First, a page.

ED2016 Columns ED2016 Comedy

Rory O’Keeffe: The post-Brexit grief of a monoglot

By | Published on Friday 19 August 2016

Rory O'Keeffe

Rory O’Keeffe may be a monoglot, but he’s also a proud European, not to mention a resident of cosmopolitan Islington North, local MP one Jeremy Corbyn. As he arrived in Edinburgh, we provided Rory with a pen and notepad so he could pour out his post-Brexit grief.

There has never been a worse time to write an article on British politics weeks in advance of its print appearance. In the past few months things have been changing more quickly and erratically than a Michael Gove round of applause. So who knows what will have happened by the time you’re reading this? You might not even be in the UK anymore. Britain might have voted to leave the planet, choosing to be relegated to Mars; and Boris Johnson Being Foreign Secretary might have won the lastminute.com Panel Prize for most ambitious show.

When I woke up to the news of the Brexit result, I dropped my halloumi wrap and shook my head in disgust. How could the elderly of this country be so racist? Had they not read my Twitter? Maybe as a young Oxbridge-educated white male living in Islington, I wasn’t as representative of the nation as I had thought. I worried about how this would affect our international trade, socio-political influence, and the price of halloumi.

Not to mention the exchange rate. The following week I was on holiday in Europe and luckily I had memorised the Spanish for “I’m really sorry, I would leave a tip, but I’m a bit short on change at the moment because of a decision people outside of my narrow cosmopolitan circle of London friends made”.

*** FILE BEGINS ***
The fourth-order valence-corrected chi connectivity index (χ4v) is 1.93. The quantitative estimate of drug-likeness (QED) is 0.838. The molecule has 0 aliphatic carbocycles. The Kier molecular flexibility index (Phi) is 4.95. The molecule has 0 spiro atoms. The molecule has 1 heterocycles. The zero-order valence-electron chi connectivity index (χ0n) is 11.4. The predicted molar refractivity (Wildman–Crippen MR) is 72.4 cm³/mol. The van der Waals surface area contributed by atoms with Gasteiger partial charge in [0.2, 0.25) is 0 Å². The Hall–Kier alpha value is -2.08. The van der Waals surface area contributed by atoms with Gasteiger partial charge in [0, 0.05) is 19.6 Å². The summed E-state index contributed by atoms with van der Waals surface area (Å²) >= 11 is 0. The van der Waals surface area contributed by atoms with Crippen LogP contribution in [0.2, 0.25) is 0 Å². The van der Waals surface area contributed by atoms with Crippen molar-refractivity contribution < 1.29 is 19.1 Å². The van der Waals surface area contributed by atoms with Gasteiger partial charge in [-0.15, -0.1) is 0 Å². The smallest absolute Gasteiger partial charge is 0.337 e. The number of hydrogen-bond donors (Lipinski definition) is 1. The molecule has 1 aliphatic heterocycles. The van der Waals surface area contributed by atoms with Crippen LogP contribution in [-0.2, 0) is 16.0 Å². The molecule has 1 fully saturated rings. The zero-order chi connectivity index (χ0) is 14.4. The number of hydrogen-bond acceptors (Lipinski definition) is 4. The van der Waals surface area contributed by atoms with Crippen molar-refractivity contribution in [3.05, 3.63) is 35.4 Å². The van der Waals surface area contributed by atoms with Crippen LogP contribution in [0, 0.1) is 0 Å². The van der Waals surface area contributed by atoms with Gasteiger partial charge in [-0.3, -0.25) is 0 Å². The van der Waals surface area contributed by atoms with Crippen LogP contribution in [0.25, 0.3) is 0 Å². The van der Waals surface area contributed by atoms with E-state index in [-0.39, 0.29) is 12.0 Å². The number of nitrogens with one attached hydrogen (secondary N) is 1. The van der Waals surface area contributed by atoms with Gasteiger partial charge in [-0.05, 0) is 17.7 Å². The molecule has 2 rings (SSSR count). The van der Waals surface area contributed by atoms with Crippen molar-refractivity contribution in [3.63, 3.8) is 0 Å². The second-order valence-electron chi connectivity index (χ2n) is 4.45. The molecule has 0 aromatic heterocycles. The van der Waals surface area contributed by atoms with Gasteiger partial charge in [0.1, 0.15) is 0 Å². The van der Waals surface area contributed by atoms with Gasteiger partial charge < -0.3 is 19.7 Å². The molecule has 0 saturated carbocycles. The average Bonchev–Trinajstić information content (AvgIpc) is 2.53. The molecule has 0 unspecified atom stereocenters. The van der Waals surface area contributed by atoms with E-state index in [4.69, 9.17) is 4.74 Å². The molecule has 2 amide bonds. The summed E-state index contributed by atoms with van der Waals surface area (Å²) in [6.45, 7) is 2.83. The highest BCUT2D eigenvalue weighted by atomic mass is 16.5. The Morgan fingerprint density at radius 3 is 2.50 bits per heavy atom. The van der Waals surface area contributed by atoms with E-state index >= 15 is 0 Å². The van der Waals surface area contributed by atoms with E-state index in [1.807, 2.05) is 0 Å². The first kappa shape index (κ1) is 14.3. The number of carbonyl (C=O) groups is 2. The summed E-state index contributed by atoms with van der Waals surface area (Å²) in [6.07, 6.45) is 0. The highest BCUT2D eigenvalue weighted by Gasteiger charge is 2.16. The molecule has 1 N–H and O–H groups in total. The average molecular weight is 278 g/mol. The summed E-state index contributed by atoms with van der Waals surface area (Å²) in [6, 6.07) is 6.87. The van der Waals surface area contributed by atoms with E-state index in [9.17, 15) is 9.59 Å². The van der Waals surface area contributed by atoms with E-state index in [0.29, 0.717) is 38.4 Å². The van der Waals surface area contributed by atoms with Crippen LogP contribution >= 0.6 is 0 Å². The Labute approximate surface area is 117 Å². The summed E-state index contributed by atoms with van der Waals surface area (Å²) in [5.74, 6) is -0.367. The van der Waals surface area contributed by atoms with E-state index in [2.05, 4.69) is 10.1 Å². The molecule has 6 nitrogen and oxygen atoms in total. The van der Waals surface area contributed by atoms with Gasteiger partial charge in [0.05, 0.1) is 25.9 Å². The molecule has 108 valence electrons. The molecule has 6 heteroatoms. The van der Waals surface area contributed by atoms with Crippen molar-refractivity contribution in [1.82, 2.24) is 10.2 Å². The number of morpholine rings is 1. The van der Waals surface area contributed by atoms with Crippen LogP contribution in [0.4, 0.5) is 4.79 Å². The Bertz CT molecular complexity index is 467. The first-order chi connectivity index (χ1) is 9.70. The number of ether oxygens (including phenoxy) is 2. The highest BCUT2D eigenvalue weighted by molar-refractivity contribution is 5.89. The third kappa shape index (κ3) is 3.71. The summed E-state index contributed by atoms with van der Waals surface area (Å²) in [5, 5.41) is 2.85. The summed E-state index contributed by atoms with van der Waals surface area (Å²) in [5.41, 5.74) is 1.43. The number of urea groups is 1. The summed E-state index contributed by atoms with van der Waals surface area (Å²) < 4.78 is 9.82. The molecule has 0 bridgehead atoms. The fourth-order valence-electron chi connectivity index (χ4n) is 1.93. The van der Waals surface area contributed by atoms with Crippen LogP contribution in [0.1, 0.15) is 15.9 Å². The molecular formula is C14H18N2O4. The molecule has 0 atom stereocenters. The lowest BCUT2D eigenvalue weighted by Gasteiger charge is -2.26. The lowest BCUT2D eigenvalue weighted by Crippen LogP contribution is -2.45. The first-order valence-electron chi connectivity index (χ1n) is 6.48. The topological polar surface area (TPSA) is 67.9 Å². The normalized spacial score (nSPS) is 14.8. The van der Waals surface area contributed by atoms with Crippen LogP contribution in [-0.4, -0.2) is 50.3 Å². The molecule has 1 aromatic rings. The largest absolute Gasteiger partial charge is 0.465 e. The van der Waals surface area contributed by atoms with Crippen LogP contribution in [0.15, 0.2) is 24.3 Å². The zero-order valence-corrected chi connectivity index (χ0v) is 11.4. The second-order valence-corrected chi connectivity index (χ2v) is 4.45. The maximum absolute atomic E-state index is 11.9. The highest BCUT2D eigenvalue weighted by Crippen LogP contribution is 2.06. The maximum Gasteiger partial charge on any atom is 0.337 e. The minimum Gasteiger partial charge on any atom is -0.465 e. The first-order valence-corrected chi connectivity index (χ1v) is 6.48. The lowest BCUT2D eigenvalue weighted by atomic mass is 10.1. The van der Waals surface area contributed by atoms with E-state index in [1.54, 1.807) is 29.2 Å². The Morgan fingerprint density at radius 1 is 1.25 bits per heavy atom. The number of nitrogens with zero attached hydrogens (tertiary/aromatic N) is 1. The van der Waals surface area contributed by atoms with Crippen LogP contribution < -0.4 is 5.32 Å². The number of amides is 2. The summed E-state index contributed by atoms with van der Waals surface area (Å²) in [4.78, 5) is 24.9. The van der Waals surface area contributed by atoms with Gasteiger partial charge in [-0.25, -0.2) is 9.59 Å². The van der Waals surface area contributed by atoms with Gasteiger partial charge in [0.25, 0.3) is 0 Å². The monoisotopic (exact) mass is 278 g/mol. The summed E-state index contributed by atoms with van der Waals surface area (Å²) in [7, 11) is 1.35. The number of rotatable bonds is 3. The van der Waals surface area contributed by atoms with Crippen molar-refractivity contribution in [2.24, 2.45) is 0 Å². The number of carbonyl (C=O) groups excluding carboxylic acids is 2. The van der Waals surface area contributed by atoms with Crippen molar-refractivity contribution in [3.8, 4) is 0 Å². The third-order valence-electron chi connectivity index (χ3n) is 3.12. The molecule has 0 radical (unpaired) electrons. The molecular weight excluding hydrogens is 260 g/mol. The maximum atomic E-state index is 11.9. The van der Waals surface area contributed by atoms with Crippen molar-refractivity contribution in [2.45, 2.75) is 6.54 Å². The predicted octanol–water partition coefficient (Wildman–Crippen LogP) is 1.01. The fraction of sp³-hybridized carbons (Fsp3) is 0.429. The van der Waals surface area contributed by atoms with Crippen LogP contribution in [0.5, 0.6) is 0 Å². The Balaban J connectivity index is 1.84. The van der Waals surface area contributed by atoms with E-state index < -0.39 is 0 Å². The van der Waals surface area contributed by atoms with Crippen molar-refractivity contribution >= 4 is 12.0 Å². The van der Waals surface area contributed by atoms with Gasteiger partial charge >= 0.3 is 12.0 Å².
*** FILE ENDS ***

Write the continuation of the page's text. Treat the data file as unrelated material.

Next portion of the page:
Once the news sunk in, I admitted defeat and started frantically googling my Irish grandparent. Fortunately, as soon as you type in “Rory O’Keeffe” they automatically send you an EU passport for having such an Irish name.

It is partly the fault of Brexit that Labour Party members like myself are having to again suffer the now annual existential crisis of electing the next loser of a General Election. Once more my Fringe will be interrupted by texts that begin “Hi, it’s Jeremy Corbyn”, like he’s my narcissistic best friend.

Corbyn is proving less and less popular. Controversial, stubborn, he is seen by some as an ageing leader of a well-meaning but flawed democratic institution. Like Peter Buckley Hill but with shorter emails.

I’ve still got soft spot for ole J-Corbs, or “my MP” as I am allowed to call him until the lease to my flat ends and I move back in with my parents because my Pleasance show has sold really badly. For months, we had a Corbyn poster on our fridge. Then a plumber came round to fix the boiler and asked “who’s the Communist then?” After that, I took it down, scared to piss off the man in control of my central heating.

It’s important to engage with people like my plumber though, ie those of a different political persuasion. That’s why, if you don’t like Corbyn, I will now charge you £25 to see my show. If you bought a ticket before 12 January, I will let you in for free. But if not, it will now cost £25. It’s only fair. (Dear Editor, please make it clear this is a joke and that my show is reasonably priced. 4.45pm, Pleasance Courtyard).

Rory O’Keeffe’s reasonably priced show ‘Monoglot’ was performed at Pleasance Courtyard at Edinburgh Festival 2016.